One of the methods used to help men recover from trauma and injuries caused by war was to encourage them to take up new trades or crafts. For some, a change of employment was necessary – men who had worked in manual occupations before the war were sometimes injured in such a way that made returning to their previous work impossible. Some were trained in a range of clerical roles, while others were trained in light industrial trades. The intention was to give injured men a chance to become productive members of society when they returned to civilian life.
Untitled [portrait of an unidentified WWI soldier with an amputated foot mending a car tyre at Oatlands Park, Surrey, England], 1918, England, maker unknown. Te Papa (O.031466)
Untitled [five WWI soldiers working on cars in a mechanical engineering work shop at Oatlands Park, Surrey, England], 1918, England, maker unknown. Te Papa (O.031483)
Untitled [Alan McMillan and three other WWI soldiers seated at typewriters at Oatlands Park, Surrey, England], 1918, England, maker unknown. Te Papa (O.031489)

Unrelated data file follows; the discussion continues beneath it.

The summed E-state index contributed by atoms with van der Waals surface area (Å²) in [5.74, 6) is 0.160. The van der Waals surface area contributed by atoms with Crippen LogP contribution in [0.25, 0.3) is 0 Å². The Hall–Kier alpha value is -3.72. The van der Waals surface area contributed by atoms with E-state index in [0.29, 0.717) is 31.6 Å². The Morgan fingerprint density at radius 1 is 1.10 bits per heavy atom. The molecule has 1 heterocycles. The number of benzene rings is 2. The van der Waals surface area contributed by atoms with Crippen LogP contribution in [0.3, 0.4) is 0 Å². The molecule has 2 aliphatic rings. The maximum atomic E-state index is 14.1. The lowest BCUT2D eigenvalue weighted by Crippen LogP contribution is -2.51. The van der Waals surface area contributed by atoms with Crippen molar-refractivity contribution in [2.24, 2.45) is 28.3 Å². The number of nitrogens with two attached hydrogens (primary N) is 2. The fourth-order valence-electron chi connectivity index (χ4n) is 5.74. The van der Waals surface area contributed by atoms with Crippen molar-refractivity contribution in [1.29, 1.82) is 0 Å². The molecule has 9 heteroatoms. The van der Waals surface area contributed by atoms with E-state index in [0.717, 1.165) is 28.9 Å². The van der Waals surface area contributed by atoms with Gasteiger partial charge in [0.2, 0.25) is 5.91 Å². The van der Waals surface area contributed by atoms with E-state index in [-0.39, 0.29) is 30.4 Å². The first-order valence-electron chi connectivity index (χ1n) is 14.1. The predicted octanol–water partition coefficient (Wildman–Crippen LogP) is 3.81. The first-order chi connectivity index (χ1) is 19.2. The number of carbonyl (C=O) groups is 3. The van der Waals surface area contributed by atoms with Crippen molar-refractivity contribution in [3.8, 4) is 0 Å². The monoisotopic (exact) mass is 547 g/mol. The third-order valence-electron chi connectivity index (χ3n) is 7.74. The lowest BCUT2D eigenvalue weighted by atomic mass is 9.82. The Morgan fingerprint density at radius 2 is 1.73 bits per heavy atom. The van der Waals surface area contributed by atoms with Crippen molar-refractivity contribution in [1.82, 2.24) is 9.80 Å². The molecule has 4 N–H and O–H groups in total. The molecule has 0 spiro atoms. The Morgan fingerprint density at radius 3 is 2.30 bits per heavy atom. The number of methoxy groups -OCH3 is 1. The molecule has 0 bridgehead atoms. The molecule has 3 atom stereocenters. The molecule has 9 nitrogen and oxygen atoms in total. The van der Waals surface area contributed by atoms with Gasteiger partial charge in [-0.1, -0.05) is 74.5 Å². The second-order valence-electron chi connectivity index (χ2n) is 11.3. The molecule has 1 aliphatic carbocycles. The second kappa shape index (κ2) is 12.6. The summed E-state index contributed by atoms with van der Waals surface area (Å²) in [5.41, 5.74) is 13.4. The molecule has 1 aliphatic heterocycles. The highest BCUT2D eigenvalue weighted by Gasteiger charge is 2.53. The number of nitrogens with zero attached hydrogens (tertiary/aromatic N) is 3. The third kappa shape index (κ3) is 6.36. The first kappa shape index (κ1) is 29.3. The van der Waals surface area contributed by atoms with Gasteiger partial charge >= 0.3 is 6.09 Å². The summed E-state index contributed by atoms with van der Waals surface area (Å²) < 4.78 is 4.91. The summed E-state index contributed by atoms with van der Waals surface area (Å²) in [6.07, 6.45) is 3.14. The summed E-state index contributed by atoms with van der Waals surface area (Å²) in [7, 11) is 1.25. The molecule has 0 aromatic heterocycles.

Other injured soldiers were encouraged to take up crafts as a way of relieving boredom while in hospital, or retrieving dexterity and coordination after injury. Hospitals in Britain and France often provided instruction and materials to facilitate this.
I am intrigued by the story of Fred Hansen, who embroidered this apron while recovering from tuberculosis.
In 1917, Fred Hansen was a patient at Oatlands Park, the convalescent annex to No. 2 New Zealand General Hospital, a hospital for wounded New Zealand soldiers in Surrey, England. As part of the recuperation process, patients at Oatlands Park were taught needlework. Fred’s ‘fancywork’ was so fine that it reportedly caught the eye of Queen Mary when she visited the hospital with her husband, King George V. The Queen offered to buy the apron from Fred, but withdrew her offer when she discovered that the apron was intended for his mother.
After the war, Fred returned to New Zealand where he continued to produce delicate embroidery. He drew a pension, but was also able to contribute to his family’s income by filling commissions from a wealthy Wairarapa family. He also embroidered clothing and doilies for his mother and sisters.1
Embroidery is just one of the crafts learned by convalescing soldiers. These items from Te Papa’s collection are examples of leatherwork and woodwork by servicemen recovering from injury.
1. Read more about Fred Hansen in Holding on to Home: New Zealand Stories and Objects of the First World War, by Kate Hunter and Kirstie Ross, p204-5.
Holding on to Home: New Zealand Stories and Objects of the First World War, by Kate Hunter and Kirstie Ross. Te Papa Press, 2014.
Tamara Patten, Communications Officer, National Services Te Paerangi